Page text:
Feeding yourself in the most expensive city in the world

 When I left to go live in London, I think that I had an advantage many of my classmates on my program did not; I had lived in an apartment off campus for an entire year before. It sounds like a trivial thing, but knowing how to make a grocery list, find good deals at the grocery store, and cook quick and healthy meals for yourself is something that takes practice.
(My grocery store across from my apartment, Sainsburys)
While I had done this before, and felt confident I knew how to shop and cook for myself, grocery stores in London are a little bit different than my usual store at home. For example, you have to bag your items yourself, they sell a lot of delicious prepared meals, some things have different names (aubergine is an eggplant), they sell a biscuits/cookies, indian cuisine ingredients, and generally many things have less sweeteners, artificial flavors and colors, and preservatives. So…here is my advice to anyone trying to stay on budget, and still eat healthy while studying abroad in London:
(My favorite store brand juice concentrate)
– Buy store brand items. Sainsburys was the grocery store I frequented most. They had a few different levels of store brand items, usually a more expensive organic option and then the “Sainsbury’s basics” option which is quite literally the very basic version of that item. While the packaging is lack-luster, I never had a problem with the quality of any of the things I bought as a “sainsbury’s basic”. I saved a lot of money by doing this, heck, my favorite cocktail was Sainsbury basics vodka with Sainsbury basics orange “squash”!
– Stock up on basics rather than “quick” prepared meals. Where I lived, I had a Sainsburys right across the street from my apartment. This was super convenient but it also meant that an easy prepared dinner was just steps away. While most of these meals are good, they are much more expensive than if you were to buy the ingredients and make it yourself. Buy ingredients and cook at home, rather than buying a microwave meal every night.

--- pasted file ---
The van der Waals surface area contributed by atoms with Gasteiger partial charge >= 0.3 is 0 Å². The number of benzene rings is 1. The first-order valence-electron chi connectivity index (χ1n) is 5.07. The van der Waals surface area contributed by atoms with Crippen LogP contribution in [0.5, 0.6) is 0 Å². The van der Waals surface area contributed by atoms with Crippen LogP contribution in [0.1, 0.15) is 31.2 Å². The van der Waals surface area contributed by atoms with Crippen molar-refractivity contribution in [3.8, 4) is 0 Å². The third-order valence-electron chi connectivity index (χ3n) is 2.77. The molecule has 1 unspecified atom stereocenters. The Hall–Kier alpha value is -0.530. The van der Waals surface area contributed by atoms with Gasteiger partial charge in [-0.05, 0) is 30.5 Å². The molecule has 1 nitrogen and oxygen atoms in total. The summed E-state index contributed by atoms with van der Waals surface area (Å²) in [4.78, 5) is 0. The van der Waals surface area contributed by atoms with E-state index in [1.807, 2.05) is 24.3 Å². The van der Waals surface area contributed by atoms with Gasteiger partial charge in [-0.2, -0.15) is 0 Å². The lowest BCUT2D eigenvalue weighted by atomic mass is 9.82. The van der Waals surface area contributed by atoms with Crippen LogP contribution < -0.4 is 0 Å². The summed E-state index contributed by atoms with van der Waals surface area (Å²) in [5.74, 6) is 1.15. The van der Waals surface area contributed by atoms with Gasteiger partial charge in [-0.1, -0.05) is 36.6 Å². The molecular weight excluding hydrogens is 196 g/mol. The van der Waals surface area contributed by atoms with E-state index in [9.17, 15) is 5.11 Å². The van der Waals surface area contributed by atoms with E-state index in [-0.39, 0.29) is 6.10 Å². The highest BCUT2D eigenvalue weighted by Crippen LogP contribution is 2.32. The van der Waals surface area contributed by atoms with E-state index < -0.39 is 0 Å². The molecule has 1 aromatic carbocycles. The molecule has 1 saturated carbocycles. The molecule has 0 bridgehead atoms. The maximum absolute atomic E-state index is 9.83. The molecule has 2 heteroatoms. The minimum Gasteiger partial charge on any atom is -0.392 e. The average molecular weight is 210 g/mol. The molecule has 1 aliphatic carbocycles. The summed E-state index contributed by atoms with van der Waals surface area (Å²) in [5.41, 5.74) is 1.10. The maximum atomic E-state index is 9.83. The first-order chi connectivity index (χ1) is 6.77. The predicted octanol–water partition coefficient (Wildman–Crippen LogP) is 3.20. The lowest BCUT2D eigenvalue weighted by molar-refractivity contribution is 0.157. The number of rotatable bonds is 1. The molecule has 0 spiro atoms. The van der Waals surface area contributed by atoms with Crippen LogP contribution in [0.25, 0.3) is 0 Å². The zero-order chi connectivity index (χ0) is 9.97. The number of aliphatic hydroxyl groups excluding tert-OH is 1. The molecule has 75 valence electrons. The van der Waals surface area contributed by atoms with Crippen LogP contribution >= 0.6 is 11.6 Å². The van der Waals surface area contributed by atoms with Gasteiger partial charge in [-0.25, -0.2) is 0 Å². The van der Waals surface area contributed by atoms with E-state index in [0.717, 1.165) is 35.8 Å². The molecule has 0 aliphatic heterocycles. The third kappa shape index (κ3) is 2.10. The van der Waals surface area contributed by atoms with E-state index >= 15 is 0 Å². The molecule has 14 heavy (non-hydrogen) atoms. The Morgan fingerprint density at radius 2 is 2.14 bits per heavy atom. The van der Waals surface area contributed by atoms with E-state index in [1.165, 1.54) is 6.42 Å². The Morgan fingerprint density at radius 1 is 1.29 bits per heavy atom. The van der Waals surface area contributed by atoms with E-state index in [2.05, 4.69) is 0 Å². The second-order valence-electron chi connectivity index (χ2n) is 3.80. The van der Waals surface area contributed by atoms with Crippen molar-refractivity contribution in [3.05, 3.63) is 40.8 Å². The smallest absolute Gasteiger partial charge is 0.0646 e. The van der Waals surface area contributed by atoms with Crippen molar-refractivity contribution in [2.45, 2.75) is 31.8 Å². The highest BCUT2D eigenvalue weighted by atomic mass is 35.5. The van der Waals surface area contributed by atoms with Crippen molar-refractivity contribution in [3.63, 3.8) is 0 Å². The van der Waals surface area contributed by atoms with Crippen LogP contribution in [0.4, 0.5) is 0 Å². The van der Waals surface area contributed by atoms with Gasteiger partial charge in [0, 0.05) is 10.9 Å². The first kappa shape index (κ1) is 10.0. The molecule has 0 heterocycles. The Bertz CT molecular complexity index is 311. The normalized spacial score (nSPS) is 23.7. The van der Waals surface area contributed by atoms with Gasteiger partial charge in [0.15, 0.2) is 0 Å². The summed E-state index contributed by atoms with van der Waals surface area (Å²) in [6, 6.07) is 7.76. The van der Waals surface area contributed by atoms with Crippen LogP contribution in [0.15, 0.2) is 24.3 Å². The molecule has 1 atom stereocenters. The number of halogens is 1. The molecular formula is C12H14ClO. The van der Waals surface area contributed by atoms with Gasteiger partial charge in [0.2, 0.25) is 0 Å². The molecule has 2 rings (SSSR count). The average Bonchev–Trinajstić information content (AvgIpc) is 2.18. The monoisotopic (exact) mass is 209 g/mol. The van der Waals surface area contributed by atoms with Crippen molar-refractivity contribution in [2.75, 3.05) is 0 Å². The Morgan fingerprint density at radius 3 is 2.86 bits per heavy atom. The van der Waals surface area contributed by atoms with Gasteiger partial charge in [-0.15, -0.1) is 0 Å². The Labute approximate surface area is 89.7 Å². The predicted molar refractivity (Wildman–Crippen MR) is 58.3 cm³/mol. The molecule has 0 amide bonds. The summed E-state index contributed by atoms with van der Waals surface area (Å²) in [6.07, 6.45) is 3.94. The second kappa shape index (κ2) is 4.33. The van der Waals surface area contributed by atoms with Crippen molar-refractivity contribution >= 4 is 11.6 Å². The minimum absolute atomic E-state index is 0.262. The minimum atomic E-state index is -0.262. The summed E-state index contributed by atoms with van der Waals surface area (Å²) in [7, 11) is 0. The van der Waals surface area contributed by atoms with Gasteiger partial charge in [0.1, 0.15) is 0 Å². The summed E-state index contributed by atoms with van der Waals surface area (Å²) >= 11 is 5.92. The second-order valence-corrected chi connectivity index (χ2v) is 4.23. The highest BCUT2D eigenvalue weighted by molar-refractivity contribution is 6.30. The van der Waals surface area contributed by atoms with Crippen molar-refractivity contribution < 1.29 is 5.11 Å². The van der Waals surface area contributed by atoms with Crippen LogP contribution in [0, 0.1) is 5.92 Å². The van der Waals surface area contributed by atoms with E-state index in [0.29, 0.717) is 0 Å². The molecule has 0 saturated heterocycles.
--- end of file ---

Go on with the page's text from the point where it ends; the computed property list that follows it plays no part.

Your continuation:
– Shop when you have the energy/time/motivation, not right when you get off the tube. Sometimes I would try to do my shopping after a long day of work on my way home. I was tired, I was hungry and just not motivated to make good decisions. This is when I would come home forgetting the one thing I really needed, or bought a bunch of junk food.
-Bring your own grocery bags/a backpack. Since you will be carrying your groceries all the way home, bring a large reusable bag or backpack to make it easier on yourself.
(Bought this bag of apples and clementines for like 3 pounds at a street market)
-Frequent farmers markets. By far my FAVORITE part about living in London was all of the outdoor produce markets. As I have said before Borough Market is my ultimate favorite, but you can get really good deals on fresh local-ish produce from farmers markets, and it is something fun to do on a weekend.
My favorite items that they had in London that just do not compare here in the US are definitely pita bread, peanut butter canned soups, and  frozen veggie burgers. They have such unique flavors and varieties of these things for SO cheap, I miss them so much!
And lastly, here is a glimpse of what I would eat daily on my tight budget:
Breakfast: Greek yogurt with fresh fruit and muesli or toast with avocado slices
Lunch: A bowl of soup or a pita bread sandwich with fresh cheese and tomato
Dinner: A frozen veggie burger patty with sauteed veggies, a salad or pasta on the side

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